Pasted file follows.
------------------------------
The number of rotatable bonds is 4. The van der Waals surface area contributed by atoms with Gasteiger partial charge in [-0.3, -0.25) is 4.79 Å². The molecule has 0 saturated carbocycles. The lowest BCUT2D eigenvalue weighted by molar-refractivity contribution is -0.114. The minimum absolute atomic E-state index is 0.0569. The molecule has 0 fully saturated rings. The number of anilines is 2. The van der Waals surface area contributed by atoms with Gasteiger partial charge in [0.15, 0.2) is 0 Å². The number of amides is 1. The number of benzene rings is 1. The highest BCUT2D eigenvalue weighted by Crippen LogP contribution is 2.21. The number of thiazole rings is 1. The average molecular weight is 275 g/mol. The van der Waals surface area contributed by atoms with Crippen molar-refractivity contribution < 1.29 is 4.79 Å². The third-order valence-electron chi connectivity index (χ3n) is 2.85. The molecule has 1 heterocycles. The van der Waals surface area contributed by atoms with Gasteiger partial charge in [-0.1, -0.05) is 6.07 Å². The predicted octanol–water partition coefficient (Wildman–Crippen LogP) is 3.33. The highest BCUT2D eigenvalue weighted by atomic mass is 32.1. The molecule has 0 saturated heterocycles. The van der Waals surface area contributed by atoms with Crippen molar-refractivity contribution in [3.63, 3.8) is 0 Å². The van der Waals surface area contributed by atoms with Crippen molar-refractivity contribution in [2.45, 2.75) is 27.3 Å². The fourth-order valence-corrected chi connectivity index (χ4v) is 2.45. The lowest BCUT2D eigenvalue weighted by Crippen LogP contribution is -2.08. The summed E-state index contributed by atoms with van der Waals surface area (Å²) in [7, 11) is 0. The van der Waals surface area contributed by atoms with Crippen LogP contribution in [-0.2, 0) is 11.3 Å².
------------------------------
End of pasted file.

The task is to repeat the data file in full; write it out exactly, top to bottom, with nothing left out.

The number of rotatable bonds is 4. The van der Waals surface area contributed by atoms with Gasteiger partial charge in [-0.3, -0.25) is 4.79 Å². The molecule has 0 saturated carbocycles. The lowest BCUT2D eigenvalue weighted by molar-refractivity contribution is -0.114. The minimum absolute atomic E-state index is 0.0569. The molecule has 0 fully saturated rings. The number of anilines is 2. The van der Waals surface area contributed by atoms with Gasteiger partial charge in [0.15, 0.2) is 0 Å². The number of amides is 1. The number of benzene rings is 1. The highest BCUT2D eigenvalue weighted by Crippen LogP contribution is 2.21. The number of thiazole rings is 1. The average molecular weight is 275 g/mol. The van der Waals surface area contributed by atoms with Crippen molar-refractivity contribution < 1.29 is 4.79 Å². The third-order valence-electron chi connectivity index (χ3n) is 2.85. The molecule has 1 heterocycles. The van der Waals surface area contributed by atoms with Gasteiger partial charge in [-0.1, -0.05) is 6.07 Å². The predicted octanol–water partition coefficient (Wildman–Crippen LogP) is 3.33. The highest BCUT2D eigenvalue weighted by atomic mass is 32.1. The molecule has 0 saturated heterocycles. The van der Waals surface area contributed by atoms with Crippen molar-refractivity contribution in [3.63, 3.8) is 0 Å². The van der Waals surface area contributed by atoms with Crippen molar-refractivity contribution in [2.45, 2.75) is 27.3 Å². The fourth-order valence-corrected chi connectivity index (χ4v) is 2.45. The lowest BCUT2D eigenvalue weighted by Crippen LogP contribution is -2.08. The summed E-state index contributed by atoms with van der Waals surface area (Å²) in [7, 11) is 0. The van der Waals surface area contributed by atoms with Crippen LogP contribution in [-0.2, 0) is 11.3 Å².